When Carol Jones walked the halls of Harvard, it was a man’s world. You could count the number of women in the geological science department on one hand. Those who did attend might have smoke blown in their faces from a cigar-wielding graduate adviser.
Jones, 65, is solid and stands 5 feet, 10-1/2 inches tall. She is not the type to squelch in protest. “I see myself as someone who has endured more than anything.”
She was the fifth female to graduate from Harvard’s graduate geological sciences program. In spite of various affronts in an era of female subservience, Jones has persevered, not in spite of her womanhood, but because of it, not in spite of her plainness, but because of it.
“It helped to be taller than average,” Jones said — and plain. “The blondes got abused and the cute ones got abused.”
Jones took her books and buried her nose and plowed on.
A paleontologist by training, with a specialty in clams, Jones moved to Payson to care for her mother — who died in 2005 — and now teaches at Gila Community College.
From her high school days surrounded by wealthy horseback riding girls at a Massachusetts boarding school, Jones has unapologetically pursued her interests.
Those years developed in Jones a stoicism — she lost contact with her father during high school after her parents divorced and she could not confide in her mother because her mother would not have offered sympathy.
“My mother was of the school that one did not whine.” Jones’ mother would have likely also avoided female scenes.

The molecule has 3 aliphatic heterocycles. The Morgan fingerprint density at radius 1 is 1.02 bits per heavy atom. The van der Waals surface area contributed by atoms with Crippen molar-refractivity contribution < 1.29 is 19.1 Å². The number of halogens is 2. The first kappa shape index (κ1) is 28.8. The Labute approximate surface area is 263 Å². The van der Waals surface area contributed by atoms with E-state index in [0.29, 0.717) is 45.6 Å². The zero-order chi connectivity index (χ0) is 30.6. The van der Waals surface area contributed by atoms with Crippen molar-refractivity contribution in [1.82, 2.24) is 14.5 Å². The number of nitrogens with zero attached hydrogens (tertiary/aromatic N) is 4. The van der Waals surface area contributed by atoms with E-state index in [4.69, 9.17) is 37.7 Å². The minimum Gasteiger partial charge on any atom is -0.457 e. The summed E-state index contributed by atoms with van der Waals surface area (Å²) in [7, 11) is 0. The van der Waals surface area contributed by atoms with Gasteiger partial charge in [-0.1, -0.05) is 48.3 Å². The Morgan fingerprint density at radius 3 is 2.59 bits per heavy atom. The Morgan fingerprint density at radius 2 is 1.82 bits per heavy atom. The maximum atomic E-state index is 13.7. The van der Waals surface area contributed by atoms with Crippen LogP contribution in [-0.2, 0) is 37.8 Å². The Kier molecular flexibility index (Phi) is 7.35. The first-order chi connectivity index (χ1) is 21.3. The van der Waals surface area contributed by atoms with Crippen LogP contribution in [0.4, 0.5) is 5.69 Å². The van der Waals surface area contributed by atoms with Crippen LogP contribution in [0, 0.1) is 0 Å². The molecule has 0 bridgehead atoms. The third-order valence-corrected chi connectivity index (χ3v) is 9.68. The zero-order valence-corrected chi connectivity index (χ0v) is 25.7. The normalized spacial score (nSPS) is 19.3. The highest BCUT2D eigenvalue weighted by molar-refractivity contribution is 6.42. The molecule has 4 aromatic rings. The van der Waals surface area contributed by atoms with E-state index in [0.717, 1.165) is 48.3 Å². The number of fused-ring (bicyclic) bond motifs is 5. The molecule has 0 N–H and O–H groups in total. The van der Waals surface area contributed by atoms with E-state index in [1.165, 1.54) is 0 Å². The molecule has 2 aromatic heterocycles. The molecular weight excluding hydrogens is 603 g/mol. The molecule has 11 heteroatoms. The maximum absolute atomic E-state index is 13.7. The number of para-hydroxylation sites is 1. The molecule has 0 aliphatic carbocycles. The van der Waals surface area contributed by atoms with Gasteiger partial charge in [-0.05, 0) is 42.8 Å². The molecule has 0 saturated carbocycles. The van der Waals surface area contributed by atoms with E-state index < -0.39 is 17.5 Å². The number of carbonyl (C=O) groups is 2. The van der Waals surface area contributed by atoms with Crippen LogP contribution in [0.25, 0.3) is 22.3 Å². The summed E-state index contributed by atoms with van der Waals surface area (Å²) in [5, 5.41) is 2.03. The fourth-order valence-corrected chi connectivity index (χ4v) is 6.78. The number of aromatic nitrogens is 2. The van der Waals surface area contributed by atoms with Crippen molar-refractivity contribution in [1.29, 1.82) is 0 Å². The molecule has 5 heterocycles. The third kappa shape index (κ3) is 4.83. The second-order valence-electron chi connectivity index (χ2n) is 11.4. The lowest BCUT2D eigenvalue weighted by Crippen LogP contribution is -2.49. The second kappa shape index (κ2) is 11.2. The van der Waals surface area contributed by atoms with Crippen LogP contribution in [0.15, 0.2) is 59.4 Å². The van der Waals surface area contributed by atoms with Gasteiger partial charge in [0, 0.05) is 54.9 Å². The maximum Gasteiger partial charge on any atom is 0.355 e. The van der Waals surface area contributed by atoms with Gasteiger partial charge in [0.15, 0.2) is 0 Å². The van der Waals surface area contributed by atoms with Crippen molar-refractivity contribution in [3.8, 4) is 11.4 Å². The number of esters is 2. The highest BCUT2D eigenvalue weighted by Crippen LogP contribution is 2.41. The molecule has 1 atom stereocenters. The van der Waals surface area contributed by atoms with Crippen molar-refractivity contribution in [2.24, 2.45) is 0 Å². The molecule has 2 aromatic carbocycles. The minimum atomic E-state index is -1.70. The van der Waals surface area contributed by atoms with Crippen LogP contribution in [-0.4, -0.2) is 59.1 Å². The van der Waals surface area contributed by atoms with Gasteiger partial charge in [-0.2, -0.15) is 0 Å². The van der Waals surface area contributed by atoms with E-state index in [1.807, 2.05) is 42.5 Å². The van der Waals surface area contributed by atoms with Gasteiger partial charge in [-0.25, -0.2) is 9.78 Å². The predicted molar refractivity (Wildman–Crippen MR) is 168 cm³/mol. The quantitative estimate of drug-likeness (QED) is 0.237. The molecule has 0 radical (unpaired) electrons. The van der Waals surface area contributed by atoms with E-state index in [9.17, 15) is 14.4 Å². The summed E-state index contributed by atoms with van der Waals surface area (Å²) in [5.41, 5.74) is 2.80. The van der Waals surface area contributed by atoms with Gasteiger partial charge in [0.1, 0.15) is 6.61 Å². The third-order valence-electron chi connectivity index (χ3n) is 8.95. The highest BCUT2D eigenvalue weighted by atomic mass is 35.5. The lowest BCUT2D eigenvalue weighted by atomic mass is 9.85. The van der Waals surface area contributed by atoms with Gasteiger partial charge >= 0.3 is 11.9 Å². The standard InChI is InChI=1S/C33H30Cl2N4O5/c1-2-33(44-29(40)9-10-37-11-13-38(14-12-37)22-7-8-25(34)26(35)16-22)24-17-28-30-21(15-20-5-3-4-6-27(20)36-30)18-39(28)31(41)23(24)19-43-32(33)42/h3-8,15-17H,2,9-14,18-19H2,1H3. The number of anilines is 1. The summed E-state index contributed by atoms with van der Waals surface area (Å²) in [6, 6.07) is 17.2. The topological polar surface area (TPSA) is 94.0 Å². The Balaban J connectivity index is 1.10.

The heartiness of self-sufficiency developed as a consequence of a somewhat isolated young woman interested in non-typically feminine pursuits. She attended a women’s college, which afforded its attendees chances at all leadership roles and freedom from men interrupting in class. “You get the sense that you can really do it,” Jones said. “That you’re not stupid.”
Jones graduated high school in 1961, at a time when knowledge of math and science was considered “unwomanly.”
At the time, Stoneleigh-Burnham was transitioning from its secretarial business program to a college preparation curriculum. Jones took the latter track, and found herself unable to relate to the other girls.
“I was in with people whose expectations of life were different than mine,” Jones said. Those girls followed a “script.” Go to boarding school, marry a New York City investment banker, join the country club and play bridge.
“I did not grow up with horses. I did not grow up spending vacations in Bermuda,” Jones said. “I was the geeky kid with the books.”
Jones was born near Baltimore, but moved with her parents near Boston after World War II. Her father was an engineer and her mother stayed home.
“I was an only kid and so I spent a lot of time poking around outdoors,” Jones said. She and her father took trips to the shore, and played in tide pools.
She asked her parents to send her to boarding school because the Salem, Mass. high school she would have attended was West Side Story-like with rumbles and switchblades, Jones said. “The college prep program there was honorable, but it was just simply unsafe.”